Hello from Eagle Nest, New Mexico

September 25, 2011 - 2:27 pm 1 Comment

We had a great night’s sleep last night.   The park was very quiet and the temperatures were more moderate than we’ve had in the past couple of weeks.    This morning we actually started the day with shorts on, because the temperature was already 70 degrees.   The high today was around 80 degrees, but the air is so dry, you don’t feel warm.  Just as we were leaving the RV park, a couple of deer came right across the road in front of us.

We drove the Highway of Legends this morning, and what a beautiful drive it was.    Along this stretch of two-lane highway, you can view unusual volcanic formations radiating outward from the Spanish Peaks. The highway rises to Cuchara Pass on the shoulder of the Spanish Peaks. The Tarahumare Indians held these summits as sacred and believed that all life on earth originated from the area. Below the pass is the glorious Cuchara Valley, a hidden wonderland even most Coloradoans have failed to notice.

There are many ranches along this stretch of highway with interesting names:   Dakota Wall Ranch, Yellow Pines Ranch, Cuchara Pass Ranch, Whiskey Creek Ranch, etc.    Seemingly, in the middle of nowhere, we came upon the Monument Lake which glistened in the sun and was a beautiful blue color.   The lake’s name came from a rock formation that once stood in its center, 15 feet above water. The formation was said to represent two Indian Chiefs.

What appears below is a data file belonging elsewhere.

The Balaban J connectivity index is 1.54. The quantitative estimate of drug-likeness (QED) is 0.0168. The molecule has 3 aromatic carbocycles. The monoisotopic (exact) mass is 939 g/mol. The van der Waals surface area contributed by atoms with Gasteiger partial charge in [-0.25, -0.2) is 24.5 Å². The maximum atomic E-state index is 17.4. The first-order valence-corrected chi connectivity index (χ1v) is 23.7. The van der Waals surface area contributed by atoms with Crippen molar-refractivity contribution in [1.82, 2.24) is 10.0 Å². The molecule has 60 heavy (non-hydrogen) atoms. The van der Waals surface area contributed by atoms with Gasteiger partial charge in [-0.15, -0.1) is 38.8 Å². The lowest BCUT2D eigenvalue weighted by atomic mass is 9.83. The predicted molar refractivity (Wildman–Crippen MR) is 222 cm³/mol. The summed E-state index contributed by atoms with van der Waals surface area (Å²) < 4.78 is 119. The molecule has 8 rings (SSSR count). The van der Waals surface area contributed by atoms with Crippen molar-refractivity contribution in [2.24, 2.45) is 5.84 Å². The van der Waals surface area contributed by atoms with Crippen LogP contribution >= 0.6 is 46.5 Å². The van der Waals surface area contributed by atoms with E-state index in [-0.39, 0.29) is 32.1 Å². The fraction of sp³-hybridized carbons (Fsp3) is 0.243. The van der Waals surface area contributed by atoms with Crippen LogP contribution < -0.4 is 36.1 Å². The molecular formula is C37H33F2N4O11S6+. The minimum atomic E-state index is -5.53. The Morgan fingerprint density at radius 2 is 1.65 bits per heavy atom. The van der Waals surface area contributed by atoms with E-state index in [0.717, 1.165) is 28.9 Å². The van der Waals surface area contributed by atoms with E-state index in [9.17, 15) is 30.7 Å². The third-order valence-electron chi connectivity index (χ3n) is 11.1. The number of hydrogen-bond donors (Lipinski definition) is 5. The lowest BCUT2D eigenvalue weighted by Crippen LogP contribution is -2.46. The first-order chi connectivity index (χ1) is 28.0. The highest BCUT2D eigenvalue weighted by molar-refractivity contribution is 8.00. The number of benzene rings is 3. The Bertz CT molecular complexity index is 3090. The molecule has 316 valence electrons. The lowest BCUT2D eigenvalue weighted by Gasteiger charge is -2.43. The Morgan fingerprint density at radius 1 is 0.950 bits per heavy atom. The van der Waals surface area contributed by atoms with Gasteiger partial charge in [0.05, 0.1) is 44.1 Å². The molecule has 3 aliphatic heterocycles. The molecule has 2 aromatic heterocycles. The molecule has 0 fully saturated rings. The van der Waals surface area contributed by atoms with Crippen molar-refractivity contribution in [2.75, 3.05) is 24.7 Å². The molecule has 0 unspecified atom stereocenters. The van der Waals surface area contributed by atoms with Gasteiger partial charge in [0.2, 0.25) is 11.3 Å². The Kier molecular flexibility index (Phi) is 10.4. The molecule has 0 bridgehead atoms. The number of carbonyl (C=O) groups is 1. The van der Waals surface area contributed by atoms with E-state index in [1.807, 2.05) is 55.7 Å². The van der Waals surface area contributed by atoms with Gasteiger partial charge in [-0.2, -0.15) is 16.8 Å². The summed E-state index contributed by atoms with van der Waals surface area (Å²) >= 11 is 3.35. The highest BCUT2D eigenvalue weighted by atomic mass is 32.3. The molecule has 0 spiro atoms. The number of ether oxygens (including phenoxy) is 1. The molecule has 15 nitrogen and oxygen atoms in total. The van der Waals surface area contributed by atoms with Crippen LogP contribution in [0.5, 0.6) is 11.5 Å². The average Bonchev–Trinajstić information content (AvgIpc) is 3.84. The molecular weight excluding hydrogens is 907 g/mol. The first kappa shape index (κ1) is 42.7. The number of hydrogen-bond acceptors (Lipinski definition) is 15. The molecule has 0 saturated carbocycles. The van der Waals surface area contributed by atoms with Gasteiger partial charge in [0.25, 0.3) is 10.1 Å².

When we entered New Mexico, we soon started driving The Santa Fe Trail.  It was a 19th-century transportation route through central North America that connected Missouri with Santa Fe, New Mexico.   Pioneered in 1822 by William Becknell, it served as a vital commercial and military highway until the introduction of the railroad to Santa Fe in 1880. At first an international trade route between the United States and Mexico,  it was the 1846 U.S. invasion route of New Mexico during the Mexican American War.  A highway route that roughly follows the trail’s path through the entire length of Kansas, the southeast corner of Colorado, and northern New Mexico has been designated as the Santa Fe Trail National Scenic Byway.

We stopped in Eagle Nest, New Mexico, for the evening.   When I first saw the park I thought it would be a bust.   But it’s a great little park which has great views of the mountains.    The folks who own the park have a funky little store full of navajo jewelry (I’ve already hit my limit for this trip) and all sorts of stuff.   We have full services, and in the morning, they offer a complimentary continental breakfast.   So we’ll join the other travelers before we hit the road.

Tomorrow we’ll drive to Santa Fe, which is 98 miles from Eagle Nest.   We’ll be in Santa Fe most of next week before we drive over to Albuquerque for the Hot Air Balloon Festival.   We will stay in the same RV park we visited a couple of years ago because we enjoyed it very much.  It’s an “over 55” park, and no, it’s not a nudist colony.   It’s on the shuttle route for old town Santa Fe and I will enjoy shopping there next week.

Stay tuned.   Bonnie



One Response to “Hello from Eagle Nest, New Mexico”

  1. Don & Sandie Says:

    In the same days notes you said you were already over your shopping limit for the entire trip……then you said you are looking forward to shopping in Santa Fe! I guess Greg is loaning you some more $$$?
    Don & Sandie

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